Don’t think Michael Jackson’s death was a tragedy. He was 50, old enough to have outlived many of my friends and relatives. His best work was in the 1980s, so he’s not leaving behind unfinished business, either. Anyone’s death is sad, but the alleged drug overdose of an alleged pedophile doesn’t get me worked up in the same way as, say, the murder of a sorority sister a decade ago, a pediatrician who worked at a mobile health clinic serving children of migrant farm workers in the Salinas Valley, stabbed by someone she hired to clean her carpets, a murderer so stupid he was caught because he kept using her credit cards.

That death was a fucking tragedy, and it still breaks my heart to think of it. I cannot imagine the pain that her husband and parents and siblings suffer every single day.

I own Thriller and Off the Wall — both on vinyl, both amazing albums — and an MP3 of Rhymefest’s “Man in the Mirror.” Jackson was a freakazoid, but he was an outstanding musician, just as Bill Clinton was a philandering scumbag and an excellent president. Most of us at Popdose are middle-class, and most of us were raised with the middle-class, Boy Scout ethos that hard work and upright behavior are the keys to success. I believe in it too, but I also recognize that there’s an enormous difference between middle-class accomplishment and what it takes to be a great president or the King of Pop (self-anointed or otherwise).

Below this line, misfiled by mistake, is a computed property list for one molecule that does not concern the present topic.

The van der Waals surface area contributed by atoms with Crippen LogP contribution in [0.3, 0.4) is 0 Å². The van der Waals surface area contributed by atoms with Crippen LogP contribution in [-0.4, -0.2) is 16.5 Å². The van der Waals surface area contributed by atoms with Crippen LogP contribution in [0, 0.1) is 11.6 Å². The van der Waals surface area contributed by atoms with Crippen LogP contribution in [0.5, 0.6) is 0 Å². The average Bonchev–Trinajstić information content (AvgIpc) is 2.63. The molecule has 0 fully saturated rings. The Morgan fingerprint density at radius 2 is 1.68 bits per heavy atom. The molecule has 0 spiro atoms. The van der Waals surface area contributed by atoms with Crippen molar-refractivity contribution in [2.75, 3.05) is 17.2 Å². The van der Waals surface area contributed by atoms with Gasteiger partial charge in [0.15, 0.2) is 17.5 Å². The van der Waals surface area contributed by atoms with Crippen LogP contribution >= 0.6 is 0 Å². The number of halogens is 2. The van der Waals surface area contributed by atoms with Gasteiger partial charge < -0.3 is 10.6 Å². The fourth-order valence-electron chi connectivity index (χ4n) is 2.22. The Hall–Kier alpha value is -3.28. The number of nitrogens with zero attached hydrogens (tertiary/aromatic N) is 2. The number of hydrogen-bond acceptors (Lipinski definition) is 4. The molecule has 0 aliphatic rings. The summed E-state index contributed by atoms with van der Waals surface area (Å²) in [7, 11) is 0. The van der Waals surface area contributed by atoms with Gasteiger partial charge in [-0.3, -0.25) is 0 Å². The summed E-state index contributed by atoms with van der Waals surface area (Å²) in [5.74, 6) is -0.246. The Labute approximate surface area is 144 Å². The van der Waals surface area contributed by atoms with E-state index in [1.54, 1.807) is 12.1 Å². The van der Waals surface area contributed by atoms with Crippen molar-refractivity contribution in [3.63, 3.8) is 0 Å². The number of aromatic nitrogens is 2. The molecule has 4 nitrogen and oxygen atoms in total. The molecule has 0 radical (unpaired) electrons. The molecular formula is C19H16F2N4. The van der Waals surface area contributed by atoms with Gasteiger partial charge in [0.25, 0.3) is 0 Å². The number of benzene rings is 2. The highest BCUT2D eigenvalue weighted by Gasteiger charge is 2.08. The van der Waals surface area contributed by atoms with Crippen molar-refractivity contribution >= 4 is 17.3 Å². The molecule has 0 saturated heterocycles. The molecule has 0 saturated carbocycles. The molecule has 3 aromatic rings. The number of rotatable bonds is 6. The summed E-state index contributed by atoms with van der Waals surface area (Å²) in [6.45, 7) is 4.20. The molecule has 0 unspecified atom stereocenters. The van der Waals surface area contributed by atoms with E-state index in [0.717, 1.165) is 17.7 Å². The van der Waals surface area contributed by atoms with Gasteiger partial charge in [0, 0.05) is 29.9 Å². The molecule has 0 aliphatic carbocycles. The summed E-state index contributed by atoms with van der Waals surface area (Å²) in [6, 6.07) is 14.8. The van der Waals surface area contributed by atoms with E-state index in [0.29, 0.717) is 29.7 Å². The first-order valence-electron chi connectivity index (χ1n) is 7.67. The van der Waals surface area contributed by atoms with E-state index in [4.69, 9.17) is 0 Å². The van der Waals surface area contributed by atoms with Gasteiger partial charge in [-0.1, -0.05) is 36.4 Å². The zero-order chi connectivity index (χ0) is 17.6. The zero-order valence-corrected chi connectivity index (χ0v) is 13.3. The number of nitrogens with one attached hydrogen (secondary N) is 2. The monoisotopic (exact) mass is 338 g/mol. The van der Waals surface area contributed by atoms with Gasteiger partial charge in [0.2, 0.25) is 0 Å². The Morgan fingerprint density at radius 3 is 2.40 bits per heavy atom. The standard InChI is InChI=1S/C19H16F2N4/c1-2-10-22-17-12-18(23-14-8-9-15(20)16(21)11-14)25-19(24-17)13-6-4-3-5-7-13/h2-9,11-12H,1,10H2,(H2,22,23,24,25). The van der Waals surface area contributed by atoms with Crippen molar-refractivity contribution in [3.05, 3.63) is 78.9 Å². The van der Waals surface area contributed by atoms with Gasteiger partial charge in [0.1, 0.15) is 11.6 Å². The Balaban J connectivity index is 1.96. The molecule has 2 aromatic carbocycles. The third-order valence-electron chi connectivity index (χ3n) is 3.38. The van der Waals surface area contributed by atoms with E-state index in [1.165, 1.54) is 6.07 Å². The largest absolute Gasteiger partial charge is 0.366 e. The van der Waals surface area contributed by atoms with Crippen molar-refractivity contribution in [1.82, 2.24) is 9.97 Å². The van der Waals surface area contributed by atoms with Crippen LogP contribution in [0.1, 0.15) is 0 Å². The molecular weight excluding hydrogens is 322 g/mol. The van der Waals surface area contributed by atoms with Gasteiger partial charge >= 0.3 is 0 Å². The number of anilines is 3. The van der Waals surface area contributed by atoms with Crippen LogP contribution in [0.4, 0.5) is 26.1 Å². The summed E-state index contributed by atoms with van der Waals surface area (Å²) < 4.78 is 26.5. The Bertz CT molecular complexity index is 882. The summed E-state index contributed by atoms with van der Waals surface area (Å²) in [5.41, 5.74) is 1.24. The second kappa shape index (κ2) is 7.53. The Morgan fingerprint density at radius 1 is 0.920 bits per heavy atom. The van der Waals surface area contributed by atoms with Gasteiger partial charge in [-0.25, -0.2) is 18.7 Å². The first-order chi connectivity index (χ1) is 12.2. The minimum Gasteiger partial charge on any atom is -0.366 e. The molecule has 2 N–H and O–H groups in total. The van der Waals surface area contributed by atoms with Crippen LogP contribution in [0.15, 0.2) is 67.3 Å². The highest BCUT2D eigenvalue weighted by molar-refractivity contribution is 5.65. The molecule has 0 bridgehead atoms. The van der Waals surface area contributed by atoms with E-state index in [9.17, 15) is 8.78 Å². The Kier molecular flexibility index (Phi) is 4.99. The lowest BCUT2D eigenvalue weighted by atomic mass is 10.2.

Michael Jackson had greater flaws than most of us, but he also produced greater art that most of us ever will. Death didn’t make him a better person, just as his life didn’t make him a lesser artist.

About the Author

Ann Logue

Ann Logue is a freelance writer and consulting analyst who is fascinated by business and technology. She has a particular interest in regulatory issues and corporate governance. She is the author of "Emerging Markets for Dummies" (Wiley 2011), “Socially Responsible Investing for Dummies” (Wiley 2009), “Day Trading for Dummies” (Wiley 2007), and “Hedge Funds for Dummies” (Wiley 2006), and has written for Barron’s, Institutional Investor, and Newsweek Japan, among other publications. As an editor and ghostwriter, she worked on a book published by the International Monetary Fund and another by a Wall Street currency strategiest. She is a lecturer in finance at the University of Illinois at Chicago. Her current career follows 12 years of experience as an investment analyst. She holds a B.A. from Northwestern University, an M.B.A. from the University of Chicago, and the Chartered Financial Analyst designation. How's that for deathly dull?

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